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Have SA’s living conditions improved in the past 17 years? ‘It depends’

2019-05-28 14:01

• 13.4% of households use pit latrines without a ventilation pipe

• Two-thirds of pupils attend no-fee schools but many of them drop out due to a lack of money

• Many SA households are also still dependent on social grants

• Nearly half of children in SA have never read a book or drawn with a parent or guardian

Have the general living conditions and standards of South Africans improved over the last 17 years?

Well, according to the statistician-general, Risenga Maluleke, “it depends...”

He was speaking at the release of the General Household Survey (GHS 2018) in Pretoria on Tuesday morning. The survey provides a sense of how far the country has come over the past seventeen years and also outlines some achievements and challenges it still faces.

It also aims to assess the levels of development in the country as well as the extent of service delivery and the quality of those services such as health, education, social security, housing, energy and access to water and sanitation. 

“It depends on the angle you look at ... the number of formal dwellings have increased sharply over the years by 13.5 million so that is an improvement. But, if you look at Gauteng, Western Cape and North West, there’s an increase in informal dwellings. In terms of electricity: paraffin and wood use has declined but in Gauteng there’s been a decline in connection to electricity from 87.2% in 2002 to 77% in 2018 which can be associated with rapid in-migration,” he said.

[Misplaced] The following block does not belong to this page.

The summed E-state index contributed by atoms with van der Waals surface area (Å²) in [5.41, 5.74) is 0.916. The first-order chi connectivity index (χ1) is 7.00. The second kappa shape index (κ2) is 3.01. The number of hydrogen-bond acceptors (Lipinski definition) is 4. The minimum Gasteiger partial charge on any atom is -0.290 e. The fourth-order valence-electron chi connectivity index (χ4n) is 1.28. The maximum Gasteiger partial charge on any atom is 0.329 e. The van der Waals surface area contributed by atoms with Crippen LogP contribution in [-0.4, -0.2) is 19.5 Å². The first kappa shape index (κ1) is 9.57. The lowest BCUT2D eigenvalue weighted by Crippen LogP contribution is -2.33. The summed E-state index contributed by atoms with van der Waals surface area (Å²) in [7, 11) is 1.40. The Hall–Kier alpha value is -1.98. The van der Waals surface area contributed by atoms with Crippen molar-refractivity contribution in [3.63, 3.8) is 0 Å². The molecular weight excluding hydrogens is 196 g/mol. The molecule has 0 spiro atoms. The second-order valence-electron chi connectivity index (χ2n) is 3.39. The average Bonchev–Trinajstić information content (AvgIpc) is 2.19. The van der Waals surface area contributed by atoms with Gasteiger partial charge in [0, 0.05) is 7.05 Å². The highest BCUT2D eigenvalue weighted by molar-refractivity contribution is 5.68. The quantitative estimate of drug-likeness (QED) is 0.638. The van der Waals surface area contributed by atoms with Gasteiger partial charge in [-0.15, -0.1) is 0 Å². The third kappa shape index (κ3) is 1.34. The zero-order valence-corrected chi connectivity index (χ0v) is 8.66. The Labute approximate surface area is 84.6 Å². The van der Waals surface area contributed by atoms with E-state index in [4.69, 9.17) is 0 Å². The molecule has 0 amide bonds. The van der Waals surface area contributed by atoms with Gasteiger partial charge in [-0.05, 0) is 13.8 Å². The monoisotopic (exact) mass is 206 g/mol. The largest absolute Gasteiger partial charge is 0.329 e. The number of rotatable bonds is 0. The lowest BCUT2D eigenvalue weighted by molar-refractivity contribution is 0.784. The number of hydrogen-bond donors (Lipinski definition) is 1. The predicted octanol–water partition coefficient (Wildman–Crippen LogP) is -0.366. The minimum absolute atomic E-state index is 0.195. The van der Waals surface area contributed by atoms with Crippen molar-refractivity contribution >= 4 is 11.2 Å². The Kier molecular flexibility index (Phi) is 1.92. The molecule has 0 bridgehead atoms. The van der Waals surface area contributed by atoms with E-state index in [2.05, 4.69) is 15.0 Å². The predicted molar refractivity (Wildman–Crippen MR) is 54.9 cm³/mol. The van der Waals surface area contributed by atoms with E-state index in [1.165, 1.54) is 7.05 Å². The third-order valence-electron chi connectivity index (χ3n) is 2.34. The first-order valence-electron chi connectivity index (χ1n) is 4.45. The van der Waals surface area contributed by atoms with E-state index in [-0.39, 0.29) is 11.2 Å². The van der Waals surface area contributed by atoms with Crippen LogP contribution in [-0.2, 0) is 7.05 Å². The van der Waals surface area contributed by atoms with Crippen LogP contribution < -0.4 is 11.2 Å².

The report, which surveyed 20 908 households (about 71 137 individuals), also showed that household growth was outpacing population growth, with a majority being single person households.

While the population has increased by 1.3% a year over the study period, the number of households increased by 2.4% a year for the same period.

Almost two-thirds of households have access to flushing toilets, however 13.4% of households use pit latrines without a ventilation pipe. And despite nearly doubling access to improved sanitation since 2002, access remains most limited in Limpopo, which has only 58.9% of households with improved sanitation.

Many SA households are also still dependent on social grants which, Maluleke commented, was “certainly not sustainable”.

According to the report, the percentage of households and persons who benefited from a social grant had “increased decidedly”since 2002.

While 31% of people benefited from a grant last year, 44.3% of households received one or more grants.

A worrying finding to come out of the report noted that nearly half of children in SA have never read a book or drawn with a parent or guardian. To which Maluleke commented:

“We all know that early childhood development (ECD) is very critical, whether at home where children learn by reading or hearing stories during the day or at school. We are saying a large proportion of children don’t experience that guidance from an elder. So policymakers must focus on ECD.”

Two-thirds of pupils attend no-fee schools but many of them drop out due to a lack of money.

While the percentage of pupils attending no-fee schools increased from 21.4% in 2007 to 67.2% last year, at least 24% of pupils who dropped out from school before the age of 18 offered “no money for fees” as the main reason.

“Major strides have been made in the country in terms of access to basic education and basic services. Many families had to walk miles to get water from a river in 2002, but now have taps. Now the challenge is to improve on the quality of those services,” Dr Isabelle Schmidt, chief director of social statistics said.

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October 13 2019